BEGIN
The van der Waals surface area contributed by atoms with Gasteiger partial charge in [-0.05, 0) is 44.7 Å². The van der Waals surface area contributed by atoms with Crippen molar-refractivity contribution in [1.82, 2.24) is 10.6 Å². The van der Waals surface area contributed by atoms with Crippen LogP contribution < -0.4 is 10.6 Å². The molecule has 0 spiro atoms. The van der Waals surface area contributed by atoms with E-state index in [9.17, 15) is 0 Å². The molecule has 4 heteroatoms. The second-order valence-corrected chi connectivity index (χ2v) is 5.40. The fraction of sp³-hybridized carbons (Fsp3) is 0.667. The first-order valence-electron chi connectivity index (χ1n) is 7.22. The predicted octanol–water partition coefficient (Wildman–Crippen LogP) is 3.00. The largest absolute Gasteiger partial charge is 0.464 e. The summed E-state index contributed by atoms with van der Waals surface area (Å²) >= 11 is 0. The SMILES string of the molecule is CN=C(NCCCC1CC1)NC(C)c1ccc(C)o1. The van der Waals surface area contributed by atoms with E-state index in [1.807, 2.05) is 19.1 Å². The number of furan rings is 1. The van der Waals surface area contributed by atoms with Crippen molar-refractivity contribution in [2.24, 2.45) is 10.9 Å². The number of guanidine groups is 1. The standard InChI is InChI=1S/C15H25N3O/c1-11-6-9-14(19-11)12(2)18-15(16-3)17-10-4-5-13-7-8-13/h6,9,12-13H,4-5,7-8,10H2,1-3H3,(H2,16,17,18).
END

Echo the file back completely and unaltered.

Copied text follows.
The van der Waals surface area contributed by atoms with Gasteiger partial charge in [-0.05, 0) is 44.7 Å². The van der Waals surface area contributed by atoms with Crippen molar-refractivity contribution in [1.82, 2.24) is 10.6 Å². The van der Waals surface area contributed by atoms with Crippen LogP contribution < -0.4 is 10.6 Å². The molecule has 0 spiro atoms. The van der Waals surface area contributed by atoms with E-state index in [9.17, 15) is 0 Å². The molecule has 4 heteroatoms. The second-order valence-corrected chi connectivity index (χ2v) is 5.40. The fraction of sp³-hybridized carbons (Fsp3) is 0.667. The first-order valence-electron chi connectivity index (χ1n) is 7.22. The predicted octanol–water partition coefficient (Wildman–Crippen LogP) is 3.00. The largest absolute Gasteiger partial charge is 0.464 e. The summed E-state index contributed by atoms with van der Waals surface area (Å²) >= 11 is 0. The SMILES string of the molecule is CN=C(NCCCC1CC1)NC(C)c1ccc(C)o1. The van der Waals surface area contributed by atoms with E-state index in [1.807, 2.05) is 19.1 Å². The number of furan rings is 1. The van der Waals surface area contributed by atoms with Crippen molar-refractivity contribution in [2.24, 2.45) is 10.9 Å². The number of guanidine groups is 1. The standard InChI is InChI=1S/C15H25N3O/c1-11-6-9-14(19-11)12(2)18-15(16-3)17-10-4-5-13-7-8-13/h6,9,12-13H,4-5,7-8,10H2,1-3H3,(H2,16,17,18).